The intercom surprised us during high school chemistry lab. It was about 1:45 p.m. EST. It piped in the radio. This had never been done before. We became silent. President Kennedy had been shot during a motorcade in Dallas, and he had been taken to nearby Parkland Hospital. They didn't seem to know how serious he had been wounded.
The intercom went off. We went to our seats; our teacher, a gray-haired man with a distinguished moustache and one leg, wheelchaired himself up to his desk in front of the room. He grabbed his crutches behind his desk. Facing us, he pushed himself up and folded his hands in prayer.
"Let us now pray to whomever your God is that the President will be spared," he said.
There was silence again. We sat and waited.
The intercom came back on. A new report: The President had been hit in the head. Witnesses had seen two men and a woman running from the Texas School Book Depository.
Seconds turned into minutes when another report flashed. A priest was seen leaving Parkland Hospital where the President had been taken. Apparently he had given the President the last rites. But it was worse. He said the President was dead . . .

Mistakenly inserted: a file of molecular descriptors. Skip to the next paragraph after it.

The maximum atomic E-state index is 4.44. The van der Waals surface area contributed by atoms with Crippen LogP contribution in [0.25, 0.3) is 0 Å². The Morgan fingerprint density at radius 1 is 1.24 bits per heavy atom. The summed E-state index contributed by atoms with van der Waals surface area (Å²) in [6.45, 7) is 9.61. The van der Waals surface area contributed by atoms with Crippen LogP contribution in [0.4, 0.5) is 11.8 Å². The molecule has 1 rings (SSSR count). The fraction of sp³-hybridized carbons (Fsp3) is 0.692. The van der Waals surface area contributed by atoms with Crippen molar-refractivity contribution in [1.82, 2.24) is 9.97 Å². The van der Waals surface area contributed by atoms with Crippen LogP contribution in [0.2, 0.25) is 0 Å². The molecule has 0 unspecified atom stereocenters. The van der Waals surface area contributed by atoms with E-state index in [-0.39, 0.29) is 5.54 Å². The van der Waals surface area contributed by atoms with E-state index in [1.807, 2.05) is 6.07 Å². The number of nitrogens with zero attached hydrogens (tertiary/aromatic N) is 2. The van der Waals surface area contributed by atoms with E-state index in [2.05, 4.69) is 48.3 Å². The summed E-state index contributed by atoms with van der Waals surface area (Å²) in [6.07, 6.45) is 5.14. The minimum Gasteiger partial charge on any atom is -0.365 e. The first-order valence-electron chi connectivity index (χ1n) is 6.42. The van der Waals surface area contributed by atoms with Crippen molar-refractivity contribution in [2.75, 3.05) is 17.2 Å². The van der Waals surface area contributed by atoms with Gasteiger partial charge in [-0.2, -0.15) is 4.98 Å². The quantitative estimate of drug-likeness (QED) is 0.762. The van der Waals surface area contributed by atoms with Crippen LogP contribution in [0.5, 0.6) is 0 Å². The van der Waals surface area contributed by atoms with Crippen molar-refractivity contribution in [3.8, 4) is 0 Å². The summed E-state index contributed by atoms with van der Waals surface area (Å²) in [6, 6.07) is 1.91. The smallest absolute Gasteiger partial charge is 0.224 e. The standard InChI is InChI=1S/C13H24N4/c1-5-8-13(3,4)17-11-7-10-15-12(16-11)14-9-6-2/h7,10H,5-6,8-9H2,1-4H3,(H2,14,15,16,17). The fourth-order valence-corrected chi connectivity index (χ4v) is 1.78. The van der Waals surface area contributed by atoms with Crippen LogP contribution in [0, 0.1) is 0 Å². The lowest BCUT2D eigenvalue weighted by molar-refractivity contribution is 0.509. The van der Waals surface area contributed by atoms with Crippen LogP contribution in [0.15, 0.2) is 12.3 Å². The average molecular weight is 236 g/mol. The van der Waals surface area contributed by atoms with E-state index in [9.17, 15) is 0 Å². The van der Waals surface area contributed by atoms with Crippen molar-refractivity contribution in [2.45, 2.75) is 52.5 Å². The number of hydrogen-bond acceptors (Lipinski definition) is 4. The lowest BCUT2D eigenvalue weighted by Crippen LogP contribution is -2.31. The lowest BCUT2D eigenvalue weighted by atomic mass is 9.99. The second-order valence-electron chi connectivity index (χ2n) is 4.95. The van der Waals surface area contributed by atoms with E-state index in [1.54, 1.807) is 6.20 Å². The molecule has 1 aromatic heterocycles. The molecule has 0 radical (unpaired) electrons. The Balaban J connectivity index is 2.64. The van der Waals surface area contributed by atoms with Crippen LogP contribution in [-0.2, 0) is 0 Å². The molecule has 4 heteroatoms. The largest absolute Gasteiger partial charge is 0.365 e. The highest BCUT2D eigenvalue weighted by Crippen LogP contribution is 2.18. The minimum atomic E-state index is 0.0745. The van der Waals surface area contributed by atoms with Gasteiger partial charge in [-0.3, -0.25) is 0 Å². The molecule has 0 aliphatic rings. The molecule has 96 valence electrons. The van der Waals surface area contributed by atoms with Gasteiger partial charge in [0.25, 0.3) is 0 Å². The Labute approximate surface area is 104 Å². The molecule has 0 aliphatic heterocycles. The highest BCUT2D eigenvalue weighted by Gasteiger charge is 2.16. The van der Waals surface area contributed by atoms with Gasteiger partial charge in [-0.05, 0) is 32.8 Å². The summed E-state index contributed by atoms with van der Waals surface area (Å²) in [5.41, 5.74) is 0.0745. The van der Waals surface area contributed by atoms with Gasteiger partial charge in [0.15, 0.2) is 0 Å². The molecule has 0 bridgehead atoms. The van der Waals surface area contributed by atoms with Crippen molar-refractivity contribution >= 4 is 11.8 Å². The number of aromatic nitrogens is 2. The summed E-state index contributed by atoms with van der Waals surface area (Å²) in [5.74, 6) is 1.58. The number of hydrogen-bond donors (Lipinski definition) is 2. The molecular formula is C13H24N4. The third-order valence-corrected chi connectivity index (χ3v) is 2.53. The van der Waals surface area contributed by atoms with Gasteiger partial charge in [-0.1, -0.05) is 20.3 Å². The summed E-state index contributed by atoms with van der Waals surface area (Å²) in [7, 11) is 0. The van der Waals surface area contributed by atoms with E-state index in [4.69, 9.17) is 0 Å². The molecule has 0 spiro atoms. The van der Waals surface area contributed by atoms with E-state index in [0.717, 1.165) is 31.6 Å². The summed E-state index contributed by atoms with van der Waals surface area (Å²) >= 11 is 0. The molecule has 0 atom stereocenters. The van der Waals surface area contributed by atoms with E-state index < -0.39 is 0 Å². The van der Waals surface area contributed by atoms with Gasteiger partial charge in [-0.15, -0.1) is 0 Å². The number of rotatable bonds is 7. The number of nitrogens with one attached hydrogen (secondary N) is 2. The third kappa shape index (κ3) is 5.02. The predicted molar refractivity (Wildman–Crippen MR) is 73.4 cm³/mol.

Then it was made it official: "President John F. Kennedy, the 36th President of the United States, was pronounced dead today at Parkland Hospital in Dallas, Texas at approximately 1:00 p.m. central standard time."
Our teacher slumped down and started to cry; shortly after, we were dismissed from school.
I got home early and to my surprise found my father there. He had voted for Nixon in the election yet looked shaken. After that I don't recall much of what happened in the next four days except seeing Oswald shot on live TV and the President's coffin being pulled by horses, their hooves clunking down Pennsylvania Avenue in Washington to a funereal beat of military drums.
Our country was never the same. In less than two years we were committed to a land war in Southeast Asia. I had entered college away from home, living in the dorms. I had no idea what I was going to do with my life. During my junior year, I took a course with a Franciscan professor. Called "Images of Man," it was a survey off great works of literature. In the course, Father Stephen as he was known then, presented a compelling justification for the philosophies in works of Plato, Lucretius, Seneca, Nietzsche, Camus, Sartre, and Herman Hesse.One night I went down to the student lounge to get something from a vending machine. Father Stephen, a man of medium height and build whose head always seemed to be tilted slightly in deep thought, was in the lounge. This was very unusual, and even more unusual was that he looked distraught.
"They killed him," he said, sounding a bit choked up.
I just looked at him.